Social Security Disability Specialist Offers Free Form to Assist Claimants

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Tim Moore, the publisher of the website, Social Security Disability Secrets, is announcing the free availability of a useful tool for disability benefit applicants. The publisher and former claims examiner now offers claimants the option of downloading physical and mental RFC forms directly from the site's homepage.

Tim Moore, a former social security disability claims examiner and the publisher of Social Security Disability Secrets, a site devoted to providing information on how to navigate the federal disability system, has announced that his site will now offer free RFC forms to assist claimants who are filing for social security disability or SSI benefits.

The term RFC stands for residual functional capacity, a measurement of what a person is still physically or mentally capable of doing despite their impairment, or combination of impairments. An RFC form is typically a multi-page form that allows a physician or psychiatrist to record in detail the functional capabilities and limitations of a patient.

RFC forms can address an individual's ability to sit or stand for a length of time, their ability to maintain concentration or recall information, to hear or see, to lift a certain amount of weight, to crouch, stoop, reach overhead, and even their ability or inability to tolerate sounds, odors, heights, and levels of brightness.

RFC forms allow a medical treatment source, typically an M.D., to state exactly why it is that a person is unable to return to their past work or perform some type of other work. As such, RFC forms can be very strong weapons for winning disability benefits. And in cases where a claimant's medical records fail to illustrate their limitations, an RFC form completed by a doctor can be instrumental in winning a case.

By enabling a doctor to offer a detailed and qualified statement regarding a person's functional limitations, an RFC form can allow a doctor to tell the social security administration exactly why it is that a claimant should be approved to receive disability benefits.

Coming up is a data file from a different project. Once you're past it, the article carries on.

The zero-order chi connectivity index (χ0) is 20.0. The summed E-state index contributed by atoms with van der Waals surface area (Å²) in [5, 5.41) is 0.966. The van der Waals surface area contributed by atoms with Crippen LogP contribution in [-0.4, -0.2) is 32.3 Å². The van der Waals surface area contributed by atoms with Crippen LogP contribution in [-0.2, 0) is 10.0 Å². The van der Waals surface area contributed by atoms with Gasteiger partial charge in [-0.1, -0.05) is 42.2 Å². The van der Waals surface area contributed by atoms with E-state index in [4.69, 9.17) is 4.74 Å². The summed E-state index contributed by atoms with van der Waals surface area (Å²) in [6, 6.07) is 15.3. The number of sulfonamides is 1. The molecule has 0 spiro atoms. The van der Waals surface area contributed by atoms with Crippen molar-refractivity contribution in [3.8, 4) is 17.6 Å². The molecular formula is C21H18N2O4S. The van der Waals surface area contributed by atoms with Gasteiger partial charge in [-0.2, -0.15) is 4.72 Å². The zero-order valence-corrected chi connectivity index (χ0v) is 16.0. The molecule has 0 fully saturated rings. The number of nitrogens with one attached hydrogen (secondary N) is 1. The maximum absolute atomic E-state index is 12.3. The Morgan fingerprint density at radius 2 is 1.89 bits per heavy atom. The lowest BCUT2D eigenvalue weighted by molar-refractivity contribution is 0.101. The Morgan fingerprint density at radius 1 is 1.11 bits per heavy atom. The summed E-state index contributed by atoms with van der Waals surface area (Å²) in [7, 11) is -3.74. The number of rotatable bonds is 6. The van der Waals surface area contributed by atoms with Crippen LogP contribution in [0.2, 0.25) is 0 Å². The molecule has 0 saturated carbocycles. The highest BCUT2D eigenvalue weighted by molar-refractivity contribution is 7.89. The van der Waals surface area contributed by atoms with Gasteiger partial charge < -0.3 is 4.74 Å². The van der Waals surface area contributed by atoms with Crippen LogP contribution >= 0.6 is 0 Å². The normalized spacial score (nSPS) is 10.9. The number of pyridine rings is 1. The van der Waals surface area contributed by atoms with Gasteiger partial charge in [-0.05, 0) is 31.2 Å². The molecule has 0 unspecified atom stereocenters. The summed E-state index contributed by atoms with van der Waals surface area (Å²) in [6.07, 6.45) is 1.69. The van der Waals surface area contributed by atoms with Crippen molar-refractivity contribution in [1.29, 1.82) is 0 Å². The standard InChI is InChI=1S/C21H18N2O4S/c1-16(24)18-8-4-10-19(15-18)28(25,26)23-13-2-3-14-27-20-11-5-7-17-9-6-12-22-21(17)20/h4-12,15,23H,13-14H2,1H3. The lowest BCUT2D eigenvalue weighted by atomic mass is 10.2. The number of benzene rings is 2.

RFC forms are so important to the disability evaluation process that the social security administration uses them in every single disability case. But, according to disability specialist Tim Moore, social security's approach typically means using the forms to deny claims. As he states, "The problem with the social security administration is that they don't send these forms to a claimant's own doctor or doctors. They never give the claimant's doctor a chance to state why the claimant is disabled and should be approved. Instead, they have their own doctors who have never seen or treated the claimant fill out these forms. Not surprisingly, social security uses their own RFC form to help deny the vast majority of applicants".

Mr. Moore went on to state, "I believe it would be in many claimant's best interests to have access to a form that they could take to their doctor, have the doctor complete, and then submit to social security. This is especially if their case will be heard by an administrative law judge at a disability hearing. This is where a detailed physician's statement will carry the greatest weight and present the best advantage to a case.

The RFC form offered by former social security disability claims examiner, Tim Moore, can be freely downloaded from the website, Social Security Disability Secrets, by simply going to the homepage, scrolling to the very bottom of the homepage, and then clicking the link to download either the free physical impairment RFC form or the free Mental impairment RFC form (Individuals downloading one or both forms may also wish to view the site's Social Security Disability Questions page).

As Mr Moore stated, these RFC forms are not the same forms that are used by the social security administration, which are instrumental in denying more than seventy percent of claims. Instead, they are RFC forms that have been devised for the purpose of allowing a physician to address the same functional limitations--of a mental or physical impairment--that the social security administration actively looks for when making a decision on a claim.


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